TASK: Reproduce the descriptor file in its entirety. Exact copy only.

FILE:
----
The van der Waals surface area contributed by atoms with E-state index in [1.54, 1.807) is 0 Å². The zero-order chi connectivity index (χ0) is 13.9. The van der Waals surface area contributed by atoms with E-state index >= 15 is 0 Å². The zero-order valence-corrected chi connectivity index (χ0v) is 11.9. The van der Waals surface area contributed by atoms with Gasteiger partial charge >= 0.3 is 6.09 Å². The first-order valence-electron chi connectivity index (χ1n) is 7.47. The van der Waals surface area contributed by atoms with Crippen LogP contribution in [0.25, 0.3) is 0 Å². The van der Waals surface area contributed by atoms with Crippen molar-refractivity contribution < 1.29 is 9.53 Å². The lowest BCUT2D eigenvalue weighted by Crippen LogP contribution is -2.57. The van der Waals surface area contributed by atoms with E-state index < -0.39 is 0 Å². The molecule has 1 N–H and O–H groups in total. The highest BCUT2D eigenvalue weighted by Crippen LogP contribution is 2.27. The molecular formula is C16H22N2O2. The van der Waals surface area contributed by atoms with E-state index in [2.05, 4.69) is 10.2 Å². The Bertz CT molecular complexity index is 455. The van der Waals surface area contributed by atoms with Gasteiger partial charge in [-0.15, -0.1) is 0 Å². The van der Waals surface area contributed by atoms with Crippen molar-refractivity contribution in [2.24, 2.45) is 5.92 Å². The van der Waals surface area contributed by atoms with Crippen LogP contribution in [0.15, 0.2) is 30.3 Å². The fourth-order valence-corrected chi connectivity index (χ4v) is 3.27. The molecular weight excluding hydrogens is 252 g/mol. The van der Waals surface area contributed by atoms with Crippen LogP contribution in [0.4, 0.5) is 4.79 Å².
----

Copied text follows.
The van der Waals surface area contributed by atoms with E-state index in [1.54, 1.807) is 0 Å². The zero-order chi connectivity index (χ0) is 13.9. The van der Waals surface area contributed by atoms with E-state index >= 15 is 0 Å². The zero-order valence-corrected chi connectivity index (χ0v) is 11.9. The van der Waals surface area contributed by atoms with Gasteiger partial charge >= 0.3 is 6.09 Å². The first-order valence-electron chi connectivity index (χ1n) is 7.47. The van der Waals surface area contributed by atoms with Crippen LogP contribution in [0.25, 0.3) is 0 Å². The van der Waals surface area contributed by atoms with Crippen molar-refractivity contribution < 1.29 is 9.53 Å². The lowest BCUT2D eigenvalue weighted by Crippen LogP contribution is -2.57. The van der Waals surface area contributed by atoms with E-state index < -0.39 is 0 Å². The molecule has 1 N–H and O–H groups in total. The highest BCUT2D eigenvalue weighted by Crippen LogP contribution is 2.27. The molecular formula is C16H22N2O2. The van der Waals surface area contributed by atoms with E-state index in [2.05, 4.69) is 10.2 Å². The Bertz CT molecular complexity index is 455. The van der Waals surface area contributed by atoms with Gasteiger partial charge in [-0.15, -0.1) is 0 Å². The van der Waals surface area contributed by atoms with Crippen molar-refractivity contribution in [2.24, 2.45) is 5.92 Å². The van der Waals surface area contributed by atoms with Crippen LogP contribution in [0.15, 0.2) is 30.3 Å². The fourth-order valence-corrected chi connectivity index (χ4v) is 3.27. The molecular weight excluding hydrogens is 252 g/mol. The van der Waals surface area contributed by atoms with Crippen LogP contribution in [0.4, 0.5) is 4.79 Å².